One of the unfortunate realities is that drivers from the middle class (and above) seem to have this universal resentment of motorcycle riders in general. And as a car driver myself, I have certainly seen and experienced the same “issues” which led to this unfortunate generalization.
I say it’s unfortunate because it’s the riders and not the motorcycles that are the real issue. Of course, this type of argument is all to common for practically any “collective culture” being judged of [legitimate] stereotypical behavior. But that’s the way the cookie crumbles.
Still, I’d like to make sure this is clear because this little detail makes all the difference in the psychology of such resentment. And in turn, such poorly qualified resentment inevitably leads to similar poorly thought laws.
That’s a long winded way of saying: because most people who make our traffic laws aren’t riders, they usually base their recommendations out of their resentment of that which they don’t understand, 1 After all, the stereotypes do exist instead of actually trying to understand, and finding meaningful solutions that could benefit everyone.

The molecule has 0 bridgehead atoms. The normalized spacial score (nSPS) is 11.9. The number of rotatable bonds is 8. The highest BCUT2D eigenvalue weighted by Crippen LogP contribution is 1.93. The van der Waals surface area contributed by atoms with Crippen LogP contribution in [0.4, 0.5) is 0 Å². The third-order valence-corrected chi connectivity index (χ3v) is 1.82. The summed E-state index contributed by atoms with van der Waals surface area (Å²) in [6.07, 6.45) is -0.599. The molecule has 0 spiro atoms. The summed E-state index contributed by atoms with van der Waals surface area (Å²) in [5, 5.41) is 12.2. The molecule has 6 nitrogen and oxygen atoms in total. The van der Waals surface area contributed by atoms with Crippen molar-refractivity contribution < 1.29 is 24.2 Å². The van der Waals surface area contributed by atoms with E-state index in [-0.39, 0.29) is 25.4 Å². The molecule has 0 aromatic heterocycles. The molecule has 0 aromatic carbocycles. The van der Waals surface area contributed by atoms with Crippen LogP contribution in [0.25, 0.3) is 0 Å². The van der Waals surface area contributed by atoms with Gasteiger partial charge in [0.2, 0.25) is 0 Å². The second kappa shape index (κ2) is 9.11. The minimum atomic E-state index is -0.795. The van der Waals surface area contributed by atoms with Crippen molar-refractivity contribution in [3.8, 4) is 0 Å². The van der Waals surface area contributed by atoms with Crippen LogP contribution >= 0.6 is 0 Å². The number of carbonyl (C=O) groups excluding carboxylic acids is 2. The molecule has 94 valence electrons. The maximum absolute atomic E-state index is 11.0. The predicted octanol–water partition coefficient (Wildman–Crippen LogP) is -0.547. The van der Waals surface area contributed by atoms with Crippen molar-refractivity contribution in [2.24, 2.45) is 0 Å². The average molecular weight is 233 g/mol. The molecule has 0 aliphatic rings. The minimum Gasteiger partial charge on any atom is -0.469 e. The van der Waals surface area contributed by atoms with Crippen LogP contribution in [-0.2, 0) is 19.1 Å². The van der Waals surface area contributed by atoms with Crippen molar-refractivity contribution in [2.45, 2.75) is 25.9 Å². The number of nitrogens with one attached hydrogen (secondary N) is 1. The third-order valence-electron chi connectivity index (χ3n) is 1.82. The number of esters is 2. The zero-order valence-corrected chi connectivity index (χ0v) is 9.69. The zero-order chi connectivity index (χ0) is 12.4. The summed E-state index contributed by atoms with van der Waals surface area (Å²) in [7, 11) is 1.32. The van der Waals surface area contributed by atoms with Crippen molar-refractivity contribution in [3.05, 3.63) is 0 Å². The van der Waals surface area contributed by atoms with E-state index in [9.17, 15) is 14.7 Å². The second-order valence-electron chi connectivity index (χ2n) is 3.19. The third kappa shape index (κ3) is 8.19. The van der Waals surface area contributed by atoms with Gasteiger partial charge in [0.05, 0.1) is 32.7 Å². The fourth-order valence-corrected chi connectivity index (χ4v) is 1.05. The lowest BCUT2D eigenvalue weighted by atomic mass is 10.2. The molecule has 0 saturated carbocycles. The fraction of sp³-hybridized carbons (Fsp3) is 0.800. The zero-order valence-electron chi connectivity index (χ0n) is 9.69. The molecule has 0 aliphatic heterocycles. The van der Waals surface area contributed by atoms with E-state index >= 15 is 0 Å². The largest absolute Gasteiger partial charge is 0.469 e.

I’m nowhere near being a “veteran” rider, but in my short time of riding – I’d like to attempt to “enlighten” those who want to understand what it’s like to be someone who rides a motorcycle in Manila traffic – and hopefully would result to a better understanding of, and patience with, motorcycle riders in general.
Why Ride a Motorcycle?
The first step in understanding riders is to know why they choose to ride. There are numerous reasons, but I’ll try to hit on the stuff I’ve personally come to appreciate.
Riding a 2 wheeled vehicle (be it a bicycle or a motorcycle) is not just about getting from point A to point B. It’s a more involved experience; the way you flow through the wind, the need to use your whole body – it just requires more than just turning a wheel and stepping on the gas/brakes.